Climate Change Is Helping Invasive Species Spread Northward

This creepy, furry little bug is called a Southern pine beetle, and it's on the move. Thanks to northern climes slowly warming up over the years, these beetles are migrating northward and wreaking havoc on local forests.

Columbia University's Ben Orlove wrote a blog post last week explaining the cause behind a thick layer of smoke and haze that choked the New York City metro area on Monday April 7. The poor air quality was the result of smoke that spread north from a pine forest fire in southern New Jersey.

Orlove notes that the beetles are moving north into areas where they are not native, killing many previously-healthy trees, effectively turning them into tinder waiting for a spark.

This past December, Smithsonian Magazine ran a piece on how climate change is allowing invasive species to move into non-native areas and turn local ecosystems on their collective heads.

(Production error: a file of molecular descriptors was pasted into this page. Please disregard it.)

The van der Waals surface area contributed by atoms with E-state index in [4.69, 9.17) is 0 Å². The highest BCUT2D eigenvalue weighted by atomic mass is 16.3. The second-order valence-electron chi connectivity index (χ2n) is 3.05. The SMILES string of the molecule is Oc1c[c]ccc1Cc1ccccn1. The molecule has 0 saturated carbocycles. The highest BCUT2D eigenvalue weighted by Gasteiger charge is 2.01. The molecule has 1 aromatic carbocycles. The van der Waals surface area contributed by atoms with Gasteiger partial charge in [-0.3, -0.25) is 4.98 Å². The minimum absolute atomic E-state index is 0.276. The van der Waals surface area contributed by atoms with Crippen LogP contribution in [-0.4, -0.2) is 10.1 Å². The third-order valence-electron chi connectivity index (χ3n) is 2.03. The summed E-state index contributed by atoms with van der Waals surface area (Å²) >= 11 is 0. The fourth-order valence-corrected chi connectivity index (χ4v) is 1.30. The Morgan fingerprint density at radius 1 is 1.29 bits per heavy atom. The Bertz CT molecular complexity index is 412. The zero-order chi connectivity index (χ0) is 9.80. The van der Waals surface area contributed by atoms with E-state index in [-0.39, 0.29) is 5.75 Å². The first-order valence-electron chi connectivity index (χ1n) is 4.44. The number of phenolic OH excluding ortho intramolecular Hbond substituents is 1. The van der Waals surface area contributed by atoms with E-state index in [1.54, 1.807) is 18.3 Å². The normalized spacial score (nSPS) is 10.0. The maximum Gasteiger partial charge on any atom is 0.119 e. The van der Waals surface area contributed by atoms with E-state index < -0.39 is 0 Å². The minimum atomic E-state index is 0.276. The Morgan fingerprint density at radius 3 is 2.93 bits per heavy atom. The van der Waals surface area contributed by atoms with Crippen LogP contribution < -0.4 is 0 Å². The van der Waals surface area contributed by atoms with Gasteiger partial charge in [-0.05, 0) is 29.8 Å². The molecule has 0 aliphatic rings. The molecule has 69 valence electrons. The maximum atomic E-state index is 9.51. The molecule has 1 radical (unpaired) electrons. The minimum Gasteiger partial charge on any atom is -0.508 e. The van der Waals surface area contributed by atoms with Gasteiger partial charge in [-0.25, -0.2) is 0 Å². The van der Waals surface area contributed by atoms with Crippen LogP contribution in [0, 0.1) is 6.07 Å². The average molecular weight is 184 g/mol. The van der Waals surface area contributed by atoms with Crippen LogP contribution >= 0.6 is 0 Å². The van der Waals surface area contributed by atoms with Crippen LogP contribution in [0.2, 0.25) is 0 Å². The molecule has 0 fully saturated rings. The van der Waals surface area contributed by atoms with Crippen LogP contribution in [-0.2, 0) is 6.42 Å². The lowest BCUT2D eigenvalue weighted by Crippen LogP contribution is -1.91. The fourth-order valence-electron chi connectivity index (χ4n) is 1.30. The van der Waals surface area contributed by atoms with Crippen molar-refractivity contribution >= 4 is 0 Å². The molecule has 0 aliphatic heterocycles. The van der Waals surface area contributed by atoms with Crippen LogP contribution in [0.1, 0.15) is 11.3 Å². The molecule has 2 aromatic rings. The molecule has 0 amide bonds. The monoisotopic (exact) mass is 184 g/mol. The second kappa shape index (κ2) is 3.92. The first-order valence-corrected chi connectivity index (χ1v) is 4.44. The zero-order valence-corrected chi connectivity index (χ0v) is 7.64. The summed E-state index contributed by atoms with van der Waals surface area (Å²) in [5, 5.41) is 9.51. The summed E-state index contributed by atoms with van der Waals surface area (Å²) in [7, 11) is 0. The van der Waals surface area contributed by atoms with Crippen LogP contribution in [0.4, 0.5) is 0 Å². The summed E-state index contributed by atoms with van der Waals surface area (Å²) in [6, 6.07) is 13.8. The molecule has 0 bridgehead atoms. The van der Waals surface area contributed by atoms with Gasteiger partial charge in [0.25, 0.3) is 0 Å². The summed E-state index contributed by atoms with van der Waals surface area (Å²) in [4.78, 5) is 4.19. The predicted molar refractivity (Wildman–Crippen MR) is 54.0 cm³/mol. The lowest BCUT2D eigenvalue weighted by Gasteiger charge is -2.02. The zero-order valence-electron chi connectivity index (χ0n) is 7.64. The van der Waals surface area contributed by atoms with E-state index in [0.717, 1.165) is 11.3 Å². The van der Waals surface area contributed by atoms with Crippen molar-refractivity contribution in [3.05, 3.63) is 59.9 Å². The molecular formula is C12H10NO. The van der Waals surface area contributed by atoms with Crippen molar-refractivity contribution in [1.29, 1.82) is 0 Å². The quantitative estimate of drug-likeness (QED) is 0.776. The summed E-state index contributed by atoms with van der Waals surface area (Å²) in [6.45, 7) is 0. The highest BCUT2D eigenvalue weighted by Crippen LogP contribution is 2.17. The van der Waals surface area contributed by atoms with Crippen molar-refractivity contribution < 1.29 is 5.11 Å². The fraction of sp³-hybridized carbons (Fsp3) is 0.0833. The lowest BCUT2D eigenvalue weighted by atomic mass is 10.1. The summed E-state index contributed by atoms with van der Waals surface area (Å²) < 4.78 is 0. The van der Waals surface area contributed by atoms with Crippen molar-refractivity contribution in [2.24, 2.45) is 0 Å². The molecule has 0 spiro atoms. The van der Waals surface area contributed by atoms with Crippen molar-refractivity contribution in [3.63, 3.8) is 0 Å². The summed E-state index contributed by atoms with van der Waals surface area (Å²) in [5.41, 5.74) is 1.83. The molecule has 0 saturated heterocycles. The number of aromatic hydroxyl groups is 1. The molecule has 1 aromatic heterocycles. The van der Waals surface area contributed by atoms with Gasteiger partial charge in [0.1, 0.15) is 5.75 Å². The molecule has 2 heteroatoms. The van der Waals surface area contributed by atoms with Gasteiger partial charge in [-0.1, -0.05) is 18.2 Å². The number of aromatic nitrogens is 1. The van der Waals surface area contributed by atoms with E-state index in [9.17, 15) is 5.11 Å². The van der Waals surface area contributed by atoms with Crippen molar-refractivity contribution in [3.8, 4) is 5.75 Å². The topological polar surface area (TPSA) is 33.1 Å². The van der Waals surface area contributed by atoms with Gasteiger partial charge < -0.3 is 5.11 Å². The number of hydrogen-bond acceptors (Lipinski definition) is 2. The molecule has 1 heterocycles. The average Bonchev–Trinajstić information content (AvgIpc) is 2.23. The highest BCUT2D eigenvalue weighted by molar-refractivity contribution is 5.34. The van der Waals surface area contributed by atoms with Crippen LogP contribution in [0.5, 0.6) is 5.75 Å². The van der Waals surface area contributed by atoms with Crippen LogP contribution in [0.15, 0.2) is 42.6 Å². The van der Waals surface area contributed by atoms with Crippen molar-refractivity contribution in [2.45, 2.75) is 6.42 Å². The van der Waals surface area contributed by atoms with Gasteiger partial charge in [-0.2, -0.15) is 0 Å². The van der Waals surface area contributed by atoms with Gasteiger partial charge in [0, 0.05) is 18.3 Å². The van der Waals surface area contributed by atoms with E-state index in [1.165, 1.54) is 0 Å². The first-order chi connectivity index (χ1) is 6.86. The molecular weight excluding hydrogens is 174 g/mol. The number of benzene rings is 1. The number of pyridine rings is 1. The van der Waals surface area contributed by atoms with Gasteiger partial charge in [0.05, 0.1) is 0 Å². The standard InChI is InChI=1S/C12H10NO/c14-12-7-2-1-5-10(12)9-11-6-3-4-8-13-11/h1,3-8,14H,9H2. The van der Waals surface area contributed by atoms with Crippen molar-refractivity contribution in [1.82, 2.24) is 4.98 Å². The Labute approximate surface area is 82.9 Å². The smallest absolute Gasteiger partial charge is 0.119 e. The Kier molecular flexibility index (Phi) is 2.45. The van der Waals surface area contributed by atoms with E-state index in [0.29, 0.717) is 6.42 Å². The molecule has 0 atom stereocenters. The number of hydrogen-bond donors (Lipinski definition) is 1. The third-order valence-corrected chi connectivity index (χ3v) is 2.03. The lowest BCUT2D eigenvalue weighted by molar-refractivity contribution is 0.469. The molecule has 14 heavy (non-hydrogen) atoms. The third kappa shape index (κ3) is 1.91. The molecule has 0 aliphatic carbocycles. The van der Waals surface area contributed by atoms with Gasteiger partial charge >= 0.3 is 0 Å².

The longer seasons, however, are also helping invasive plants annex American soil; extended springs mean they can more quickly push aside native species and transform ecosystems. "What's interesting about climate change is that humans are effectively manipulating how species experience time," says ecologist Elizabeth Wolkovich of the Biodiversity Research Centre at the University of British Columbia.

As much of the media's coverage of the effects of climate change focuses on its direct impact on humanity, it's a good (albeit unsettling) reminder that humans aren't the only organisms affected by a changing climate.

[Image by University of Florida via the linked article | h/t Raphael Orlove for the story, thanks!]